• iodine does not mechanically change starch. it chemically reacts with it to give a blue/black colour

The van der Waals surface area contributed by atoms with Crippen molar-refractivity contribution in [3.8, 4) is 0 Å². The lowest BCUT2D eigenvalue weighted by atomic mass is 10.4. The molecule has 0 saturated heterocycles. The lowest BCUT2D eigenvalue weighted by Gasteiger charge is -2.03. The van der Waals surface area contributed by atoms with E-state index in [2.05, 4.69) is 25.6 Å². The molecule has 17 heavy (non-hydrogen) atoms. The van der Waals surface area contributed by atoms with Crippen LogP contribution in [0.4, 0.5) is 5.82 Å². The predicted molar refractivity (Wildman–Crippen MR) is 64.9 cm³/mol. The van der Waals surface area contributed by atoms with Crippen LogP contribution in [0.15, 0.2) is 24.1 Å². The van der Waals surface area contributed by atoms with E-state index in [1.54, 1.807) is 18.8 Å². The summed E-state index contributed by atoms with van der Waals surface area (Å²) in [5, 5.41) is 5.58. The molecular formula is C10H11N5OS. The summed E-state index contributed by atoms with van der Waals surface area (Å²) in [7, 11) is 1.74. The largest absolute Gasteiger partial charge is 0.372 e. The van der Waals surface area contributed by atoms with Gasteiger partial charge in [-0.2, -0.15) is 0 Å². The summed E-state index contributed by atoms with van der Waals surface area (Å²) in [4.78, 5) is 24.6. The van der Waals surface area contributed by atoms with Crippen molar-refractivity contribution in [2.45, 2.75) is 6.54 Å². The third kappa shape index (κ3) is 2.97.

• "Iodine is a common general stain used in thin-layer chromatography. It is also used in the Gram stain as a mordant, after the sample is treated with crystal violet. In particular, iodine forms an intense blue complex with the glucose polymers starch andglycogen. Many applications rely on this property: - Iodometry. The concentration of an oxidant can be determined by adding it to an excess of iodide with a little free iodine, to destroy elemental iodine/triiodide as a result of oxidation by the oxidant. A starch indicator is then used as the indicator close to the end-point, in order to increase the visual contrast (dark blue becomes colorless, instead of the yellow of dilute triiodide becoming colorless). - An Iodine test may be used to test a sample substance for the presence of starch. - The Iodine clock reaction is an extension of the techniques in iodometry. - Iodine solutions are used in counterfeit banknote detection pens; the premise being that counterfeit banknotes made using commercially available paper contain starch. - Starch-iodide paper are used to test for the presence of oxidants such as peroxides. The oxidants convert iodide to iodine, which shows up as blue. A solution of starch and iodide can perform the same function. - During colposcopy, Lugol's iodine is applied to the vagina and cervix. Normal vaginal tissue stains brown due to its high glycogen content (a color-reaction similar to that with starch), while abnormal tissue suspicious for cancer does not stain, and thus appears pale compared to the surrounding tissue. Biopsy of suspicious tissue can then be performed. This is called a Schiller's test." Source and further information: Further information:

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